Blankie Status: 5

Blanket: Unfinished

Katie: Still pregnant, but I can’t tell you how little time is left, I think. Very, very little.

Number of stitches on the needle: About 280.  I know that’s the same number as it was last time even though I’ve knit a bunch. Apparently I can’t count my way out of a paper bag.  I either misjudged initially, or at some point along the thing. Who knows. All that matters is that it seems like no matter how much I knit, I have the exact same number.  I am in knitting’s black hole.

Number of skeins so far: A completely startling 9.

Number of skeins remaining: An entirely shocking 1.

Number of repeats I’ve knit: 50 – but I’m realizing now that it’s not 50 out of 60 – I miscalculated how many repeats it would take to get around corners, and so it’s more like 50 out of 80, which explains why the yarn math has also been rotten.

Attitude of Knitter: Oh man. So desperate. So, so desperate.  These last few days I’m suffering from “wrong place” syndrome.  No matter where I am, or what I’m working on, I am in the wrong place. On my bike finishing my back-to-backs? (Which I did, thank you so much for the DINGS that carried me through that.)  I should be knitting or with family or working on the Bike Rally Steering Committee. Working on the committee? I should be on my bike, or with my family. With my family? The emails pile up, and I fall behind on the knitting.  Of course I put family first – and rather horrifically, knitting last, since despite how it feels, nothing terrible happens if you don’t finish a blanket (as long as I can knit enough for my sanity,  even if that’s not enough for rapid progress.)  There’s one more meeting today I can’t miss, and tomorrow, I ride and knit – I hope.  The end is in sight. I just hope I don’t drop something while I’m juggling.

Blankie Status: 4

Blanket: Unfinished

Katie: Still Pregnant- but I think we can all agree that’s not going to to on much longer.katieplan 2015-07-03

Number of stitches on the needle: Approximately 280, but that, my friends, is nothing but an educated guess.  I’m not wasting knitting time counting anything.

Number of skeins so far: 8 and 1/3.

Number of skeins remaining: A rather disconcerting 1 and 2/3.

The point at which I snapped and tried to order more online as an insurance measure, only to discover that it’s out of stock: Yesterday morning. It will be enough. There is enough. It’s fine.

Number of repeats of the edging I’ve knit: 43 out of about 60, or as I like to say, who the hell cares, this is never going to end.

Number of readers who have encouraged me to stop where I am because it looks great: Lots. You guys are awesome, and it does look great, but I can’t stop where I am, even though the finished part looks great – the problem is construction.  Look. I drew you a picture.

blankieplan 2015-07-03

The middle part of the blankie was worked back and forth. Then I picked up all the way around it, and knit in circles until I’d completed the border. Then, I cast on a whack of stitches for the edge, and the edging is worked back and forth again.  Every time I get to the blanket edge, one stitch from the edging is worked together with one stitch from the blanket border. That’s sort of like casting off. One stitch goes away for every two rows.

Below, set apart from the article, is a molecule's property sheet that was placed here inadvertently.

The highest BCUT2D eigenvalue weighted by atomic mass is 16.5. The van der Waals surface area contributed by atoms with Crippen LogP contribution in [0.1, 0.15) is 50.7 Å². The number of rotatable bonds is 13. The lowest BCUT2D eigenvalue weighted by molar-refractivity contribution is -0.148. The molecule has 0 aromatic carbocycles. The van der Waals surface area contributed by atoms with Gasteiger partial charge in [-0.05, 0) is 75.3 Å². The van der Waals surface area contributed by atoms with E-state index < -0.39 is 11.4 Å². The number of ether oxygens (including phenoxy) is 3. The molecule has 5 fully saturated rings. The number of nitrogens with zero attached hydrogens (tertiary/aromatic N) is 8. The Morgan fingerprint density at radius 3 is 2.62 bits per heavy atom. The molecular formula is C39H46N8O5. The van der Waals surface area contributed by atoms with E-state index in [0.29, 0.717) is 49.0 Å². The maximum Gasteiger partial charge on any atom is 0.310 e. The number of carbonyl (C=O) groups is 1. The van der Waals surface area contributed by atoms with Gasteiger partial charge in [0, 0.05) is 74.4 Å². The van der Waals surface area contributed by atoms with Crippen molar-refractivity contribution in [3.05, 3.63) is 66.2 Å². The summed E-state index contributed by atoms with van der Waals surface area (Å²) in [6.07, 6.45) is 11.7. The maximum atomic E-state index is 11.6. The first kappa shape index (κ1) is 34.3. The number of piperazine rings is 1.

Get it? In this picture, I’ve drawn what’s happening, and where I’m at in the process.

blankieplandet 2015-07-03


That means I can’t stop, it’s not like I’m still knitting in the round – if I were, I could choose to make the edging any depth I wanted to. If I stop now I’ll have a big part with no edge at all.

Number of times I’ve thought this was a pretty bad choice on my part: 98736354

Attitude of knitter: Let’s not discuss it. I’m trying to cut back on the swearing.

blankieplanwhole 2015-07-03

(PS. Thanks so very much with the help getting me to my public goal! (And yeah, I have a secret other goal in my heart. It’s a little higher.) Everything now is gravy. Amazing, special, unbelievable gravy. You’re all beyond amazing, and I don’t know how the world would get by without the kindness of knitters. For those of you who wanted to wait to donate so that you could make our phones “ding” while we were riding,  Ken and I will be on our bikes tomorrow from 8am – 3pm for 114kms, and again on Sunday from 10:30- 4. (Another 100kms. This is the weekend we need to complete our back-to-backs, and we’re on it.)

(PPS. Yeah, that riding time is going to effect the knitting time. I’m trying not to think about it.)

Oh, Canada

Happy Canada Day, and welcome to the somewhat traditional Canada Day Post!  It’s almost traditional for me to write a post about the amazing country I live in on this day, and I say almost, because since I began blogging, I’ve only missed two years. There are Canada Day posts from  20042005, 2006, 2007, 20082009, 2010, 2011 and  2013 for your reading pleasure, if you are really, really that interested in Canada.  Today is also traditionally the day that I get the weirdest comments. Some of you just take leave of your senses when someone talks about their country, so it’s also become traditional for me to post a little reminder up here, at the top, where I point out a few things.